Valuing the Treasury's Capital Assistance Program
The Capital Assistance Program (CAP) was created by the U.S. government in February 2009 to provide backup capital to large financial institutions unable to raise sufficient capital from private investors. Under the terms of the CAP, a participating bank receives contingent capital by issuing preferred shares to the Treasury combined with embedded options for both parties: the bank gets the option to redeem the shares or convert them to common equity, with conversion mandatory after seven years; the Treasury earns dividends on the preferred shares and gets warrants on the bank's common equity. We develop a contingent claims framework in which to estimate market values of these CAP securities. The interaction between the competing options held by the buyer and issuer of these securities creates a game between the two parties, and our approach captures this strategic element of the joint valuation problem and clarifies the incentives it creates. We apply our method to the eighteen publicly held bank holding companies that participated in the Supervisory Capital Assessment Program (the stress test) launched together with the CAP. On average, we estimate that, compared to a market transaction, the CAP securities carry a net value of approximately 30 percent of the capital invested for a bank participating to the maximum extent allowed under the terms of the program. We also find that the net value varies widely across banks. We compare our estimates with abnormal stock price returns for the stress test banks at the time the terms of the CAP announced; we find correlations between 0.78 and 0.85, depending on the precise choice of period and set of banks included. These results suggest that our valuation aligns with shareholders' perception of the value of the program, prompting questions about industry reactions and the overall impact of the program.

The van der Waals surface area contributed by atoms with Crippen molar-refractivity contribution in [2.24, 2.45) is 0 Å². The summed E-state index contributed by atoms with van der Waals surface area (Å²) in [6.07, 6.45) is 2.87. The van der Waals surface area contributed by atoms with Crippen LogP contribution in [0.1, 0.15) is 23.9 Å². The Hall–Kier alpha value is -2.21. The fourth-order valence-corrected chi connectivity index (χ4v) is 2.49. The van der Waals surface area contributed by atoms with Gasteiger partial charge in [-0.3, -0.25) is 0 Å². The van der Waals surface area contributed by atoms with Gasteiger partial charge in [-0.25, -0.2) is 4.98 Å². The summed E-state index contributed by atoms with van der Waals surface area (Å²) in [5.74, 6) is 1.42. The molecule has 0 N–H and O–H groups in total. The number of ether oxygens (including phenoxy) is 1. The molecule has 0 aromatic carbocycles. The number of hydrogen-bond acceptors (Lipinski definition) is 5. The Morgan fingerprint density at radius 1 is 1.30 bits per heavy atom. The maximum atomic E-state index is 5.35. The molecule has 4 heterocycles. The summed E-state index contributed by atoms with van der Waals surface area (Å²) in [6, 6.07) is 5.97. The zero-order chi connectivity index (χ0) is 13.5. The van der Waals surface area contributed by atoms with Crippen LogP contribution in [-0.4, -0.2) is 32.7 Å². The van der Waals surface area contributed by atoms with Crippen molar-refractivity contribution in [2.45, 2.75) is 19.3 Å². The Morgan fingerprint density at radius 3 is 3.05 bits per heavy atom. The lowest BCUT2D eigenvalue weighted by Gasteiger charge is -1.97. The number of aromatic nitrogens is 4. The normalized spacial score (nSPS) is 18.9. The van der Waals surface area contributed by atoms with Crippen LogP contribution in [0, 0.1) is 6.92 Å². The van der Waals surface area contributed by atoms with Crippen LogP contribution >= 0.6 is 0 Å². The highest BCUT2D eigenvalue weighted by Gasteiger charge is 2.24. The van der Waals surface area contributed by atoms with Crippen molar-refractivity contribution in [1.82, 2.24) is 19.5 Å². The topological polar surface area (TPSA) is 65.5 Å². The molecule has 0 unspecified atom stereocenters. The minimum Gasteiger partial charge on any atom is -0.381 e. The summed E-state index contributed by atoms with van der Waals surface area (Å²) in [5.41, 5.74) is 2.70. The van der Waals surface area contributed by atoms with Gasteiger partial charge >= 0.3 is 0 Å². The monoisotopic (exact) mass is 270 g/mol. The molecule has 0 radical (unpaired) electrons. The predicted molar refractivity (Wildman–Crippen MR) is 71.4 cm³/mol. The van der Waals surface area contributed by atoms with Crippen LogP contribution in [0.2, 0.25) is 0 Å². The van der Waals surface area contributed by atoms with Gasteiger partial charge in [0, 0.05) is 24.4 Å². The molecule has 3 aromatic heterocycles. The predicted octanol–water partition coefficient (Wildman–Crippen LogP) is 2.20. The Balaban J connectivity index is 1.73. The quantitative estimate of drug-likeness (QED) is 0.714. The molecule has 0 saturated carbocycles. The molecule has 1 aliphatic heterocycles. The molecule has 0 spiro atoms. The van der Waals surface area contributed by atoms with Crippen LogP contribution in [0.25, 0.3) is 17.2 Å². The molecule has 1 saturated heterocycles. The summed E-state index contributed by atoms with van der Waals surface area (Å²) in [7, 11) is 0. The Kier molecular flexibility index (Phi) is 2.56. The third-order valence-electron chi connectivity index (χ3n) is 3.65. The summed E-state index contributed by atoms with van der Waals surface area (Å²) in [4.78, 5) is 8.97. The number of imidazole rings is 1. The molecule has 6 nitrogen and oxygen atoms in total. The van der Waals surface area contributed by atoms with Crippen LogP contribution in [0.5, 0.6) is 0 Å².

|Date of creation:||2009|
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